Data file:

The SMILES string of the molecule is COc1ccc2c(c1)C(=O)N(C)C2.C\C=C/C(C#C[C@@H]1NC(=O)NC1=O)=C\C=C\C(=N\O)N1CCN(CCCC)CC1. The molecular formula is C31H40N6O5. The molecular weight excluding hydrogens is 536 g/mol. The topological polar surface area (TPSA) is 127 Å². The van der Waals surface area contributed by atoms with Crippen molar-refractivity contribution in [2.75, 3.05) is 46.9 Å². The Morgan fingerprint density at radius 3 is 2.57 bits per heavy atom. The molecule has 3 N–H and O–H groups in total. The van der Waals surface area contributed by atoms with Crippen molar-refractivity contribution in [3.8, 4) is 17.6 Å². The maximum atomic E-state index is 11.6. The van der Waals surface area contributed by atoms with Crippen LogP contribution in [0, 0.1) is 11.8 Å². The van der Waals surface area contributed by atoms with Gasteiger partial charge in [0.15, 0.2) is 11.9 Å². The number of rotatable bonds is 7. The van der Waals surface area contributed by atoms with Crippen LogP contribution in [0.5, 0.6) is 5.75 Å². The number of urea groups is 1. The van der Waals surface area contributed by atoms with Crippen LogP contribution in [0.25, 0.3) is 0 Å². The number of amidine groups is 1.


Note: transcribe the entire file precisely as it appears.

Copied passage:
The SMILES string of the molecule is COc1ccc2c(c1)C(=O)N(C)C2.C\C=C/C(C#C[C@@H]1NC(=O)NC1=O)=C\C=C\C(=N\O)N1CCN(CCCC)CC1. The molecular formula is C31H40N6O5. The molecular weight excluding hydrogens is 536 g/mol. The topological polar surface area (TPSA) is 127 Å². The van der Waals surface area contributed by atoms with Crippen molar-refractivity contribution in [2.75, 3.05) is 46.9 Å². The Morgan fingerprint density at radius 3 is 2.57 bits per heavy atom. The molecule has 3 N–H and O–H groups in total. The van der Waals surface area contributed by atoms with Crippen molar-refractivity contribution in [3.8, 4) is 17.6 Å². The maximum atomic E-state index is 11.6. The van der Waals surface area contributed by atoms with Crippen LogP contribution in [0, 0.1) is 11.8 Å². The van der Waals surface area contributed by atoms with Gasteiger partial charge in [0.15, 0.2) is 11.9 Å². The number of rotatable bonds is 7. The van der Waals surface area contributed by atoms with Crippen LogP contribution in [0.5, 0.6) is 5.75 Å². The number of urea groups is 1. The van der Waals surface area contributed by atoms with Crippen LogP contribution in [0.25, 0.3) is 0 Å². The number of amidine groups is 1.